13 March 2014

The end of extreme poverty by 2030 is not a done deal

Big statements about ending extreme poverty by 2030 were tossed about last year. It is a possible outcome, though far from certain.

Present estimates say that there are 1.2 billion people still experiencing extreme poverty. That means that they have, on average, less than $1.25 each day. That $1.25 is not the US dollar converted into a foreign currency. It is an equivalent to how much that $1.25 could buy in the US in 2005. Or something like this:

If the social, economic and cultural forces that keep people in poverty are not addressed soon, there could be as many as 1 billion people living in extreme poverty in 2030. That is the warning contained in The Chronic Poverty Report 2014-2015: The road to zero extreme poverty, a report from the Chronic Poverty Advisory Network, hosted by the London-based think tank the Overseas Development Institute.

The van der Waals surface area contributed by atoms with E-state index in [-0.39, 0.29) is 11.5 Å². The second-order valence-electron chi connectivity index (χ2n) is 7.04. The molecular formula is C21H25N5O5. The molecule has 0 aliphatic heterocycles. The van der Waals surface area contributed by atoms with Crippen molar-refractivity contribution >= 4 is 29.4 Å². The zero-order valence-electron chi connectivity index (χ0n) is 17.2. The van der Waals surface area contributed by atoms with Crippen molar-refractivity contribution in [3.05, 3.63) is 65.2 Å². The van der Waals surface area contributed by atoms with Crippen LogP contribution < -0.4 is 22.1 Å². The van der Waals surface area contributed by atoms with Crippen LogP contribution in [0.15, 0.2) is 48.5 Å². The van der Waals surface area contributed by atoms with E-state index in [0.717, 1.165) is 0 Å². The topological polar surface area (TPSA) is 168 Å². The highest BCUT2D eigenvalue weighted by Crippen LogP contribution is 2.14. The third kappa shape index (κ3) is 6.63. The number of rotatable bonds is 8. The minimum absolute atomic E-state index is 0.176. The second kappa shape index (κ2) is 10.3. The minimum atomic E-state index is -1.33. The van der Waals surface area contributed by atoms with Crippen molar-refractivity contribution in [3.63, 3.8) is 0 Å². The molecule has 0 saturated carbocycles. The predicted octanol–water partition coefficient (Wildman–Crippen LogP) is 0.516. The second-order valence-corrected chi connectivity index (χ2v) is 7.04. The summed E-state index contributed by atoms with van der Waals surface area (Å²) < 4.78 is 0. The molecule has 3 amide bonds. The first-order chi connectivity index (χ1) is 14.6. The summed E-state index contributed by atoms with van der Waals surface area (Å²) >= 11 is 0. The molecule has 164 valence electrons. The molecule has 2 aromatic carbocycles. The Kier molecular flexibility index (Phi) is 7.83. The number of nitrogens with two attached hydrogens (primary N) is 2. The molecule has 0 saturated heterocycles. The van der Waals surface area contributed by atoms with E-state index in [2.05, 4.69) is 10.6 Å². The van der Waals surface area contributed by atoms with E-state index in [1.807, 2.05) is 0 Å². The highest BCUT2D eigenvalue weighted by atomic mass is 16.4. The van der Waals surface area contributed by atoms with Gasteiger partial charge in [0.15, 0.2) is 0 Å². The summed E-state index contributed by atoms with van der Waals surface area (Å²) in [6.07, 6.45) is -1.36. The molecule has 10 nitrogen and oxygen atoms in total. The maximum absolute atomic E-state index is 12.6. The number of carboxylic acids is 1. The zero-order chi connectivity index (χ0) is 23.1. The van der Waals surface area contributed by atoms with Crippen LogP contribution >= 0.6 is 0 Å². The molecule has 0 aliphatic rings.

To avoid this possibility, the authors recommend that the world invest in three things: social assistance, education and economic growth that reaches the world’s poorest. Not doing so would represent a major slow down in anti-poverty progress that saw historic gains over the past two decades. According to the World Bank, 700 million fewer people live were living in extreme poverty in 2010 as compared to 1990.

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